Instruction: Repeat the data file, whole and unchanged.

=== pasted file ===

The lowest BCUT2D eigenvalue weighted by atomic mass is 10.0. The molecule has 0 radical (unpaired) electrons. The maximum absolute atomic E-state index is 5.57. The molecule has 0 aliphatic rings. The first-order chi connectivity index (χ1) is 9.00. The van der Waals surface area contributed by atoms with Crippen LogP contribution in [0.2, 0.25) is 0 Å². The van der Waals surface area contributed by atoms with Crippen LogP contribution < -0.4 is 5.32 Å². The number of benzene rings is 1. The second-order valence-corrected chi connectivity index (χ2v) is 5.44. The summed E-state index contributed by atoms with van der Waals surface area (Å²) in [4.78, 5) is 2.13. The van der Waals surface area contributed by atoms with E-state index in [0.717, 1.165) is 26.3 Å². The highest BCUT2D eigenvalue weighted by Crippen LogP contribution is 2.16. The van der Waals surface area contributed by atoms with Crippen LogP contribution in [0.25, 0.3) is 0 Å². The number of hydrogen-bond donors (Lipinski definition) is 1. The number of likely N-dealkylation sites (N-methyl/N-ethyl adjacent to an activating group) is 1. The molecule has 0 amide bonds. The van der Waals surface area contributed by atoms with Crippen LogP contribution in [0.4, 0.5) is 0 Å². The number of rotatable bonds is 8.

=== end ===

The lowest BCUT2D eigenvalue weighted by atomic mass is 10.0. The molecule has 0 radical (unpaired) electrons. The maximum absolute atomic E-state index is 5.57. The molecule has 0 aliphatic rings. The first-order chi connectivity index (χ1) is 9.00. The van der Waals surface area contributed by atoms with Crippen LogP contribution in [0.2, 0.25) is 0 Å². The van der Waals surface area contributed by atoms with Crippen LogP contribution < -0.4 is 5.32 Å². The number of benzene rings is 1. The second-order valence-corrected chi connectivity index (χ2v) is 5.44. The summed E-state index contributed by atoms with van der Waals surface area (Å²) in [4.78, 5) is 2.13. The van der Waals surface area contributed by atoms with E-state index in [0.717, 1.165) is 26.3 Å². The highest BCUT2D eigenvalue weighted by Crippen LogP contribution is 2.16. The van der Waals surface area contributed by atoms with Crippen LogP contribution in [0.25, 0.3) is 0 Å². The number of hydrogen-bond donors (Lipinski definition) is 1. The number of likely N-dealkylation sites (N-methyl/N-ethyl adjacent to an activating group) is 1. The molecule has 0 amide bonds. The van der Waals surface area contributed by atoms with Crippen LogP contribution in [0.4, 0.5) is 0 Å². The number of rotatable bonds is 8.